Sitting in the audience at Apple's September 12 event (opens in new tab), it became abundantly clear to me Apple Watch Series 4 was the true star of the show. Of course, the new iPhones are stellar too—particularly the colorful XR—but the announcement that most resonated with me was the new Watch.
The fact that I was most excited about a significantly upgraded Apple Watch coming into the event isn't surprising. I have been a diehard fan of the device since its inception in 2015, and have worn one nearly every day since it launched. From getting notifications to paying for coffee and groceries with Apple Pay to tracking my health and fitness, the computer I wear on my wrist every day has made my life better. Obtaining information is more convenient and accessible than ever.
In terms of accessibility, the Series 4 model has incredible potential to enrich the lives of disabled people even further.
The larger screen
The most obvious change to this next generation Apple Watch is its dramatically larger display. I've used the 42mm model since the beginning solely for the bigger screen. Apple says both new sizes, 40mm and 44mm, are 30 percent bigger than their predecessors. After the presentation, I made a beeline in the hands-on area to the Apple Watch table and can confirm the bigger screens are the real deal. The 40mm is close in size to my 42mm Series 3, but the 44mm is what my heart wants. The difference between the two is relatively substantial, and I believe many visually impaired users will love the 44mm.
I plan to upgrade (opens in new tab) and can't wait to use the bigger screen.
For accessibility, the benefit of a larger display is obvious: it's easier to see content on a larger canvas. For people with low vision, this is especially true. But bigger screens benefit everyone, regardless of their visual acuity—more screen is precisely why the iPhone Plus (now Max) models have proven so immensely popular the last few years. As the adage goes, bigger is better.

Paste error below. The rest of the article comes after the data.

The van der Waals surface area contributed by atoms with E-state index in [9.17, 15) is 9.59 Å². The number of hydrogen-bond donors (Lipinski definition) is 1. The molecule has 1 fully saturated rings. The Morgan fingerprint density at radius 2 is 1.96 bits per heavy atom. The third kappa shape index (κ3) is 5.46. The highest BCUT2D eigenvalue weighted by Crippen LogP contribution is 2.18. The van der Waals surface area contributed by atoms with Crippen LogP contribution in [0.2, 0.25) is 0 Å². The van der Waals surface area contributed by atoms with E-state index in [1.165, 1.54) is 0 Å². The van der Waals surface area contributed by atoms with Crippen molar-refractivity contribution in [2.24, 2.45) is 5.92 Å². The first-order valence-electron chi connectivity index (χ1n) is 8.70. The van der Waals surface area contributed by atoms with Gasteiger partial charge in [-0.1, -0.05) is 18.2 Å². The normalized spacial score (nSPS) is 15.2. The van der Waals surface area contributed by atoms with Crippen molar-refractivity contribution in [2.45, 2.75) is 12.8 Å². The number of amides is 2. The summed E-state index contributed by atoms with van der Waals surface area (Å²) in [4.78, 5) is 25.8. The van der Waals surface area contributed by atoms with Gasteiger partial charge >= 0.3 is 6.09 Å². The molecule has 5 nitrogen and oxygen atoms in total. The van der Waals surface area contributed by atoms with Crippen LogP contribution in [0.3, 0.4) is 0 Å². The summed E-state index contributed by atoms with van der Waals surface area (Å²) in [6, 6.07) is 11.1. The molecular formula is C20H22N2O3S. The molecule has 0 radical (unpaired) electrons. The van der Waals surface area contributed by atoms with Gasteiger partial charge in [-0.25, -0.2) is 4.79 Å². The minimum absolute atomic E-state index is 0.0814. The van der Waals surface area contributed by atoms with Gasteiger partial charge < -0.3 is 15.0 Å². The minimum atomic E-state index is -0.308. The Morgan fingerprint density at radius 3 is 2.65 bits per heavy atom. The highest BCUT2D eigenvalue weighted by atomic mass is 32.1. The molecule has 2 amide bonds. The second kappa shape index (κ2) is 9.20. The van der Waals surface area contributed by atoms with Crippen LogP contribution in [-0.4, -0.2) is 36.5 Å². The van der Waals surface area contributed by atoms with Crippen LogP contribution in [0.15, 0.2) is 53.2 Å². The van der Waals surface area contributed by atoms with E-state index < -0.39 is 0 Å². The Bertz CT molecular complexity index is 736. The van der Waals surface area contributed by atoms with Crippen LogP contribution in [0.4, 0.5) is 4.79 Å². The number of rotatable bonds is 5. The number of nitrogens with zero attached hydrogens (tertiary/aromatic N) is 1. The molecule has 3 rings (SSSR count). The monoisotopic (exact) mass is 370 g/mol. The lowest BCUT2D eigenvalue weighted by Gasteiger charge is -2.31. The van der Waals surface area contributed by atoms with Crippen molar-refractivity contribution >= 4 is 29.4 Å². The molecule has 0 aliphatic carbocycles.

One potential downside to the larger display is the increased information density. Apple showed off several new watch faces that are heavy on complications, which isn't bad in and of itself, but there is some cause for concern. For many visually impaired users, too much information on screen can be jarring on the eyes because the interface can feel "cluttered"—that is to say, pinpointing a piece of information like, say, the current temperature can be difficult if there is a multitude of other elements on screen at once. The same principle applies to too much color. For some, too much color can make the screen feel like one washed out rainbow. I have yet to confirm this with Apple, but my assumption is users will be able to customize just how dense they want their face. Maybe there will be a setting to use a monochrome color scheme as well.
Granted, no one is forced to use these info-dense watch faces if they don't care for them, but the point is nonetheless valid. Here's hoping for some level of customization there.
The haptic Digital Crown
The addition of haptic feedback to the Apple Watch's Digital Crown makes a ton of sense. The accessibility gains of haptic are not trivial, and I'm glad to see Apple add it to the crown on the Watch. (Let's hope the Touch Bar on the MacBook Pro is next.) The benefit of haptic feedback in the Digital Crown is simple: Each time you turn it, you feel a subtle "tick" as you move. This is important for a reason.